Tuesday, October 16, 2018

Stormy Daniels' Suit Dropped Like Discarded Stripper Outfit

In a metaphorically appropriate ruling yesterday, porn star Stormy Daniels saw her legal suit hit the floor like a discarded stripper’s costume. A federal judge not only dismissed Daniels’ defamation lawsuit against Trump, but he is also requiring the adult actress and one-time alleged Trump paramour to pay the president’s legal fees in the case.

Daniels, whose real name is Stephanie Clifford, had filed suit against the president after he tweeted last April that Daniels’ story about being intimidated by an unknown assailant was a “con job.” Prior to the 2016 election, Daniels had threatened to go public about her sexual exploits with the married Mr. Trump and later claimed that Team Trump had sent the man to silence her.

Federal District Judge James Otero wrote in his decision dismissing the case that “the tweet in question constitutes 'rhetorical hyperbole' normally associated with politics and public discourse in the United States. The First Amendment protects this type of rhetorical statement.” The decision also stipulates that Daniels must pay the president’s legal fees in the case.

In a statement to CNN, Trump lawyer Charles Harder gloated, “No amount of spin or commentary by Stormy Daniels or her lawyer, Mr. Avenatti, can truthfully characterize today's ruling in any way other than total victory for President Trump and total defeat for Stormy Daniels.” Harder said that the attorney fees owed by Daniels would be determined later.

A second lawsuit between Daniels and the president is still pending and is not affected by yesterday’s ruling. The second case involves both President Trump and his former attorney Michael Cohen and stems from the $130,000 payment that Trump made to Daniels as part of their nondisclosure agreement. The second suit alleges that the NDA is not valid because Trump did not personally sign the contract.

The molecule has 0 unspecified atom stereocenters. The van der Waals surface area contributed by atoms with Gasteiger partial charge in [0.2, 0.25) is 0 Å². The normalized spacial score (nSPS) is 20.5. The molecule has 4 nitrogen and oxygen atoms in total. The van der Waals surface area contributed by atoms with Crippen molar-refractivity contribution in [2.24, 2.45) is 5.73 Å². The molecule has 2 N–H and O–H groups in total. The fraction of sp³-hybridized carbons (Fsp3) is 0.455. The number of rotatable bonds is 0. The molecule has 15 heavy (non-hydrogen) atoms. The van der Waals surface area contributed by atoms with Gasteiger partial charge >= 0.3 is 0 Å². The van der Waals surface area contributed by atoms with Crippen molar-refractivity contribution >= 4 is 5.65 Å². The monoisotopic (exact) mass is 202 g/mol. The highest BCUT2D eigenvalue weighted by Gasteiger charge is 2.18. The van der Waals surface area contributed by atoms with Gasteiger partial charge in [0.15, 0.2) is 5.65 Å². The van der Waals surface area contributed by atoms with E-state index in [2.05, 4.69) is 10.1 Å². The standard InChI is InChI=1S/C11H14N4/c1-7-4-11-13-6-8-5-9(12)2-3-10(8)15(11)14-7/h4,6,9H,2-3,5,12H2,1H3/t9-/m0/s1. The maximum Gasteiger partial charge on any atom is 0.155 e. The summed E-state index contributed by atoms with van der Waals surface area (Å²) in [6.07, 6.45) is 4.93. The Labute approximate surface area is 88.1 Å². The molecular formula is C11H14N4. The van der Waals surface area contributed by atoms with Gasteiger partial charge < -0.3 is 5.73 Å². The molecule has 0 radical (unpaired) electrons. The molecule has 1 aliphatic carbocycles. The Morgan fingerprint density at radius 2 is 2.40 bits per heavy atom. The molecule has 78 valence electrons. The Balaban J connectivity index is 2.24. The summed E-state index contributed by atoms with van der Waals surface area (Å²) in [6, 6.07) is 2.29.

On Twitter, Daniels’ lawyer Michael Avenatti blasted the statement by Harder and called the NDA lawsuit “the main case… due to its allegations of conduct that constitutes a federal crime.” Avenatti said that Trump would owe Daniels “attorneys’ fees and costs in connection with the NDA case that will far exceed any fees or costs awarded in the defamation action.”

Legal scholar Eugene Volokh examined the NDA last March after Daniels filed suit and attempted to clear the murky waters of the agreement. Per Volokh, the law may not require Trump’s signature to make the agreement valid, but there are other issues that may invalidate the contract including the fact that since Trump is now president restraining the speech of an individual may represent a violation of the First Amendment.

But Trump’s legal team may have rendered the NDA lawsuit moot. Last month, Trump agreed not to enforce the NDA or sue Daniels for violating its terms. That leaves the possibility that Daniels and Avenatti may pursue the case in hopes of pinning campaign finance violations on Donald Trump or of winning legal fees in the case.  Michael Cohen has already pled guilty to campaign finance violations related to the payoff to Daniels.

For now, Team Trump can celebrate its “total victory” and some vindication in the weeks ahead of the midterm elections. The second lawsuit and Mr. Avenatti’s presidential aspirations will be put to the test later.

Originally published on The Resurgent

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